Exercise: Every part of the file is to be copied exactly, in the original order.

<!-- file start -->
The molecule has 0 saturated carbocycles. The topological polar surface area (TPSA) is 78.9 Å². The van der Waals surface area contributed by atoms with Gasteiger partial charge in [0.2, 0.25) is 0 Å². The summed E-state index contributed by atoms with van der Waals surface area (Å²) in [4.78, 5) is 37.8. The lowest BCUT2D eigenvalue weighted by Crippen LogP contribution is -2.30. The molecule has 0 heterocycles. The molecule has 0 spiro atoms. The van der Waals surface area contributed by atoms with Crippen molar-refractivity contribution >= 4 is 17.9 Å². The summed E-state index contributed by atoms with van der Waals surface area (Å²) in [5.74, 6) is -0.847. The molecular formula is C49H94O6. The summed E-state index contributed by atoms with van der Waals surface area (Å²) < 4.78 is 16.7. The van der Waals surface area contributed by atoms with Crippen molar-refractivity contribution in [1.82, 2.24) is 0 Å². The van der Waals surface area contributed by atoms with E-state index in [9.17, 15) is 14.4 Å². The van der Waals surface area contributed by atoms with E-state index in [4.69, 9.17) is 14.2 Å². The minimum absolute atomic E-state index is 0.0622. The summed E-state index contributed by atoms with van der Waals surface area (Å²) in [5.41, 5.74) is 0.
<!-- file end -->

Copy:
The molecule has 0 saturated carbocycles. The topological polar surface area (TPSA) is 78.9 Å². The van der Waals surface area contributed by atoms with Gasteiger partial charge in [0.2, 0.25) is 0 Å². The summed E-state index contributed by atoms with van der Waals surface area (Å²) in [4.78, 5) is 37.8. The lowest BCUT2D eigenvalue weighted by Crippen LogP contribution is -2.30. The molecule has 0 heterocycles. The molecule has 0 spiro atoms. The van der Waals surface area contributed by atoms with Crippen molar-refractivity contribution >= 4 is 17.9 Å². The summed E-state index contributed by atoms with van der Waals surface area (Å²) in [5.74, 6) is -0.847. The molecular formula is C49H94O6. The summed E-state index contributed by atoms with van der Waals surface area (Å²) < 4.78 is 16.7. The van der Waals surface area contributed by atoms with Crippen molar-refractivity contribution in [1.82, 2.24) is 0 Å². The van der Waals surface area contributed by atoms with E-state index in [9.17, 15) is 14.4 Å². The van der Waals surface area contributed by atoms with E-state index in [4.69, 9.17) is 14.2 Å². The minimum absolute atomic E-state index is 0.0622. The summed E-state index contributed by atoms with van der Waals surface area (Å²) in [5.41, 5.74) is 0.